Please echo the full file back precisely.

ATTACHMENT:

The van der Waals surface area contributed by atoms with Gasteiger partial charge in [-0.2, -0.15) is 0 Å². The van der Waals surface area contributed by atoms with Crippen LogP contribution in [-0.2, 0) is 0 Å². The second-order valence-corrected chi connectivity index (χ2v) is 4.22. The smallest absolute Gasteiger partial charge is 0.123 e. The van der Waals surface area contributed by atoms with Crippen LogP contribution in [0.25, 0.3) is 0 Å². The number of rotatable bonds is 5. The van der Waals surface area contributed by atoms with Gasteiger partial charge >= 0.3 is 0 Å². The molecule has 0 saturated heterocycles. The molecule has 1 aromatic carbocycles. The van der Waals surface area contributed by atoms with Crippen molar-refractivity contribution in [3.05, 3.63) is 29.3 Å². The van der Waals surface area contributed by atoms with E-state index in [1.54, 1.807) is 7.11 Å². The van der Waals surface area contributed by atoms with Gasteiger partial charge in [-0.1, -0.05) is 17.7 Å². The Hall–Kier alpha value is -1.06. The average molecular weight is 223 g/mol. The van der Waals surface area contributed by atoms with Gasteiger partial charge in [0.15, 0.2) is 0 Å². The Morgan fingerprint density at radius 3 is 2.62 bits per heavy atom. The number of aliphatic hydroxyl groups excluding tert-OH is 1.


The van der Waals surface area contributed by atoms with Gasteiger partial charge in [-0.2, -0.15) is 0 Å². The van der Waals surface area contributed by atoms with Crippen LogP contribution in [-0.2, 0) is 0 Å². The second-order valence-corrected chi connectivity index (χ2v) is 4.22. The smallest absolute Gasteiger partial charge is 0.123 e. The van der Waals surface area contributed by atoms with Crippen LogP contribution in [0.25, 0.3) is 0 Å². The number of rotatable bonds is 5. The van der Waals surface area contributed by atoms with Gasteiger partial charge >= 0.3 is 0 Å². The molecule has 0 saturated heterocycles. The molecule has 1 aromatic carbocycles. The van der Waals surface area contributed by atoms with Crippen molar-refractivity contribution in [3.05, 3.63) is 29.3 Å². The van der Waals surface area contributed by atoms with E-state index in [1.54, 1.807) is 7.11 Å². The van der Waals surface area contributed by atoms with Gasteiger partial charge in [-0.1, -0.05) is 17.7 Å². The Hall–Kier alpha value is -1.06. The average molecular weight is 223 g/mol. The van der Waals surface area contributed by atoms with Gasteiger partial charge in [0.15, 0.2) is 0 Å². The Morgan fingerprint density at radius 3 is 2.62 bits per heavy atom. The number of aliphatic hydroxyl groups excluding tert-OH is 1.